New study says "trigger warnings" are totally useless, even if you're really traumatized



A new study in the journal "Clinical Psychological Science" claims that so-called "trigger warnings" – visible warnings placed on controversial material and likely to cause post-traumatic stress disorder in individuals with certain forms of trauma – have only "trivial effects" on the mental health of a person and are mostly worthless.

Robby Soave of Reason Magazine reports that the study found that "

"The researchers showed 1,394 volunteers of painful content (in video and written form), some of them having been warned by trigger warnings such as," WARNING TRIGGER: the following video may contain footage graphics of a deadly car crash. This content can be disturbing, "according to Metro UK." The researchers found that the users' responses to the content were the same, whether or not they saw a warning. "

"Like many others, we were hearing new stories week after week about the trigger warnings that were being requested or introduced at universities around the world," said one of the leading researchers in the world. study at Metro. "Our results suggest that these warnings, although well-intentioned, are not helpful."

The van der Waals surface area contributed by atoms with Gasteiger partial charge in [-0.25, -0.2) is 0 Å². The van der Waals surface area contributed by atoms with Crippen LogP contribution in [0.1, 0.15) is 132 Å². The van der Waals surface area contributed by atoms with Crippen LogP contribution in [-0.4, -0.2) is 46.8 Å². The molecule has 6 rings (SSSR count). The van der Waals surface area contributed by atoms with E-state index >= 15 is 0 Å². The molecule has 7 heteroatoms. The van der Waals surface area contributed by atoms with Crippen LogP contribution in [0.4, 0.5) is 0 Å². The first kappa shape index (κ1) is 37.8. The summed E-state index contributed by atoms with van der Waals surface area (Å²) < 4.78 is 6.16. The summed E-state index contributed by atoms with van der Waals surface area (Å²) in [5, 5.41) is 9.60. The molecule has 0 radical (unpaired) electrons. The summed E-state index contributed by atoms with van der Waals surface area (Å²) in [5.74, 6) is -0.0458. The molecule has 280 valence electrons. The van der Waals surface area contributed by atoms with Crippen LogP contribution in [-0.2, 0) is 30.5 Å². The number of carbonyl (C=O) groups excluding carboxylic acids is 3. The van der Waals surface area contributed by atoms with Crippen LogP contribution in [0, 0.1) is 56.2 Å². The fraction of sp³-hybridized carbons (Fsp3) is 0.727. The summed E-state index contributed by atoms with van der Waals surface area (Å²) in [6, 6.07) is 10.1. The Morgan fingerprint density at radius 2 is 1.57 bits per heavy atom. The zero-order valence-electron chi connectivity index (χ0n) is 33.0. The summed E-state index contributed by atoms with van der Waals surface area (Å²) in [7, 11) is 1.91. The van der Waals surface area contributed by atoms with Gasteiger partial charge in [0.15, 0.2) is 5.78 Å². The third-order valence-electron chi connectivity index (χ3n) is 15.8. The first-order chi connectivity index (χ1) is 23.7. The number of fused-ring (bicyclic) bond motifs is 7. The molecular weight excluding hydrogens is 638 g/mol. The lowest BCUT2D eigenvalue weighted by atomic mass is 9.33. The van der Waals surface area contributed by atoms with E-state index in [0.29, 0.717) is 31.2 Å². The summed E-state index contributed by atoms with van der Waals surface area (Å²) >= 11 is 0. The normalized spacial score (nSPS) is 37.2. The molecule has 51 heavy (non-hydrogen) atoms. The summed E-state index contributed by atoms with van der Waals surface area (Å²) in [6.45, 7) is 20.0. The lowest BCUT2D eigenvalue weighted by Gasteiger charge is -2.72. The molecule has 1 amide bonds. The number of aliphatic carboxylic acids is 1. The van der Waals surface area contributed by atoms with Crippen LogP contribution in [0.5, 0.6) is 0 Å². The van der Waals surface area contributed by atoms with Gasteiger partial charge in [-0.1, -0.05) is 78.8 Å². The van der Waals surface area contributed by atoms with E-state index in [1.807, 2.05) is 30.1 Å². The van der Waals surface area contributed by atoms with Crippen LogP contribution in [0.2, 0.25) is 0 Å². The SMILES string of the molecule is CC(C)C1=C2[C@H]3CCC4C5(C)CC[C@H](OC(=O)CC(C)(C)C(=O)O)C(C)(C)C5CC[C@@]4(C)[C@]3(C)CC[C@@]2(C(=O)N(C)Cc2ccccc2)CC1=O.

The data also suggests, according to researchers, that trigger warnings are of little help to those who may have experienced real trauma: "There was little difference between the groups. In other words, people with a personal history of trauma who received a trigger warning reported similar levels. those who have not received any warning.

In fact, according to researchers, previous studies have shown that avoiding controversial content or potentially "triggers" could worsen the symptoms of PTSD, and that contact with traumatic material in a controlled environment could help people who have suffered trauma to heal. each patient will discuss this approach with their own qualified professional.

Researchers, at least, do not recommend using trigger warnings as a regular academic practice, although they could still warn some students who might choose to miss a course rather than encounter triggers.


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